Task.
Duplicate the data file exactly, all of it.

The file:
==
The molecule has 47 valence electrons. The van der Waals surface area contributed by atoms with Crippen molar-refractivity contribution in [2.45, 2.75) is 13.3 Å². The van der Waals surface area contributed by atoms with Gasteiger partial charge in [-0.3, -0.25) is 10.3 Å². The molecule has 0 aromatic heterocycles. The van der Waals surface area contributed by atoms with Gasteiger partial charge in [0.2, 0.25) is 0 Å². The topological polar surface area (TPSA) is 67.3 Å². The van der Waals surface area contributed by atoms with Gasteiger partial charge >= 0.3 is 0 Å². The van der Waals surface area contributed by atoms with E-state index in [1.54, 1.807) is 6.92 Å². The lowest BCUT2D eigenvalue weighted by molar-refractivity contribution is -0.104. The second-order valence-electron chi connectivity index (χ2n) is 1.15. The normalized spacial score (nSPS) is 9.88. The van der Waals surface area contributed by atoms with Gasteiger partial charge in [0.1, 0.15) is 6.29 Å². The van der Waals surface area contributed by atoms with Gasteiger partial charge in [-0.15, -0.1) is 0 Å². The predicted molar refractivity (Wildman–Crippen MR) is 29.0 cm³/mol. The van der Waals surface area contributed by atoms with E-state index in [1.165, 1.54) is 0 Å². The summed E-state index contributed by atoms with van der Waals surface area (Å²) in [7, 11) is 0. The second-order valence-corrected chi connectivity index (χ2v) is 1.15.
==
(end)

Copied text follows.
The molecule has 47 valence electrons. The van der Waals surface area contributed by atoms with Crippen molar-refractivity contribution in [2.45, 2.75) is 13.3 Å². The van der Waals surface area contributed by atoms with Gasteiger partial charge in [-0.3, -0.25) is 10.3 Å². The molecule has 0 aromatic heterocycles. The van der Waals surface area contributed by atoms with Gasteiger partial charge in [0.2, 0.25) is 0 Å². The topological polar surface area (TPSA) is 67.3 Å². The van der Waals surface area contributed by atoms with Gasteiger partial charge >= 0.3 is 0 Å². The van der Waals surface area contributed by atoms with E-state index in [1.54, 1.807) is 6.92 Å². The lowest BCUT2D eigenvalue weighted by molar-refractivity contribution is -0.104. The second-order valence-electron chi connectivity index (χ2n) is 1.15. The normalized spacial score (nSPS) is 9.88. The van der Waals surface area contributed by atoms with Gasteiger partial charge in [0.1, 0.15) is 6.29 Å². The van der Waals surface area contributed by atoms with Gasteiger partial charge in [-0.15, -0.1) is 0 Å². The predicted molar refractivity (Wildman–Crippen MR) is 29.0 cm³/mol. The van der Waals surface area contributed by atoms with E-state index in [1.165, 1.54) is 0 Å². The summed E-state index contributed by atoms with van der Waals surface area (Å²) in [7, 11) is 0. The second-order valence-corrected chi connectivity index (χ2v) is 1.15.